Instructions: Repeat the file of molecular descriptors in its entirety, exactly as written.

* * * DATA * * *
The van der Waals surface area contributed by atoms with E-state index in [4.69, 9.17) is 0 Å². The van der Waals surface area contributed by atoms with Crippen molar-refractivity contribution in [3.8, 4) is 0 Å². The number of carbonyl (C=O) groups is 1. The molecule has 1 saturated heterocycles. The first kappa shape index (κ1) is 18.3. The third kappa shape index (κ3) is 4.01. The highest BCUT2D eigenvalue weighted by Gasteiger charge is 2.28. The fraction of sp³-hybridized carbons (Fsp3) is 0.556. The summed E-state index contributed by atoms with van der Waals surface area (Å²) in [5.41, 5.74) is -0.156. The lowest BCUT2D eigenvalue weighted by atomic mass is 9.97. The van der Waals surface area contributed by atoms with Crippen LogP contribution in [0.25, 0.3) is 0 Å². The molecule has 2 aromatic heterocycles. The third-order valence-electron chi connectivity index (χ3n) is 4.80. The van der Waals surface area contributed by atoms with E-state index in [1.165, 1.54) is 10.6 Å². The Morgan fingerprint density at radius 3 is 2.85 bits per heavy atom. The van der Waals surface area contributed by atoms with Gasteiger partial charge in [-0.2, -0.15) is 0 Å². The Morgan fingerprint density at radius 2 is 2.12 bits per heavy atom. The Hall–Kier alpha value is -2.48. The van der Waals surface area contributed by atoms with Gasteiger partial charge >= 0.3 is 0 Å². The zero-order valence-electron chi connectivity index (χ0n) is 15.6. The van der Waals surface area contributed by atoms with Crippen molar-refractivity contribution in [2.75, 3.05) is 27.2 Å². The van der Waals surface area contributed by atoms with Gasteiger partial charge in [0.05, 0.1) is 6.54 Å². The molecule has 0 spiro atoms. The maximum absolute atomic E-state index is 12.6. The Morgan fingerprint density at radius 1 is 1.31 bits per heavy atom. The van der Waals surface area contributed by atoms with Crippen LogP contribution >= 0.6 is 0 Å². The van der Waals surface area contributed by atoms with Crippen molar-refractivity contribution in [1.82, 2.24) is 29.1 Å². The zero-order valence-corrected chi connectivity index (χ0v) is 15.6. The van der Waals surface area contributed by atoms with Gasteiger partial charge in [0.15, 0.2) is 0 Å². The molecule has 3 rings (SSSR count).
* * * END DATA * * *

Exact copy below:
The van der Waals surface area contributed by atoms with E-state index in [4.69, 9.17) is 0 Å². The van der Waals surface area contributed by atoms with Crippen molar-refractivity contribution in [3.8, 4) is 0 Å². The number of carbonyl (C=O) groups is 1. The molecule has 1 saturated heterocycles. The first kappa shape index (κ1) is 18.3. The third kappa shape index (κ3) is 4.01. The highest BCUT2D eigenvalue weighted by Gasteiger charge is 2.28. The fraction of sp³-hybridized carbons (Fsp3) is 0.556. The summed E-state index contributed by atoms with van der Waals surface area (Å²) in [5.41, 5.74) is -0.156. The lowest BCUT2D eigenvalue weighted by atomic mass is 9.97. The van der Waals surface area contributed by atoms with Crippen LogP contribution in [0.25, 0.3) is 0 Å². The molecule has 2 aromatic heterocycles. The third-order valence-electron chi connectivity index (χ3n) is 4.80. The van der Waals surface area contributed by atoms with E-state index in [1.165, 1.54) is 10.6 Å². The Morgan fingerprint density at radius 3 is 2.85 bits per heavy atom. The van der Waals surface area contributed by atoms with Gasteiger partial charge in [-0.2, -0.15) is 0 Å². The Morgan fingerprint density at radius 2 is 2.12 bits per heavy atom. The Hall–Kier alpha value is -2.48. The van der Waals surface area contributed by atoms with Gasteiger partial charge >= 0.3 is 0 Å². The zero-order valence-electron chi connectivity index (χ0n) is 15.6. The van der Waals surface area contributed by atoms with Crippen molar-refractivity contribution in [2.75, 3.05) is 27.2 Å². The van der Waals surface area contributed by atoms with Gasteiger partial charge in [0.05, 0.1) is 6.54 Å². The molecule has 0 spiro atoms. The maximum absolute atomic E-state index is 12.6. The Morgan fingerprint density at radius 1 is 1.31 bits per heavy atom. The van der Waals surface area contributed by atoms with Crippen LogP contribution >= 0.6 is 0 Å². The van der Waals surface area contributed by atoms with Crippen molar-refractivity contribution in [1.82, 2.24) is 29.1 Å². The zero-order valence-corrected chi connectivity index (χ0v) is 15.6. The van der Waals surface area contributed by atoms with Gasteiger partial charge in [0.15, 0.2) is 0 Å². The molecule has 3 rings (SSSR count).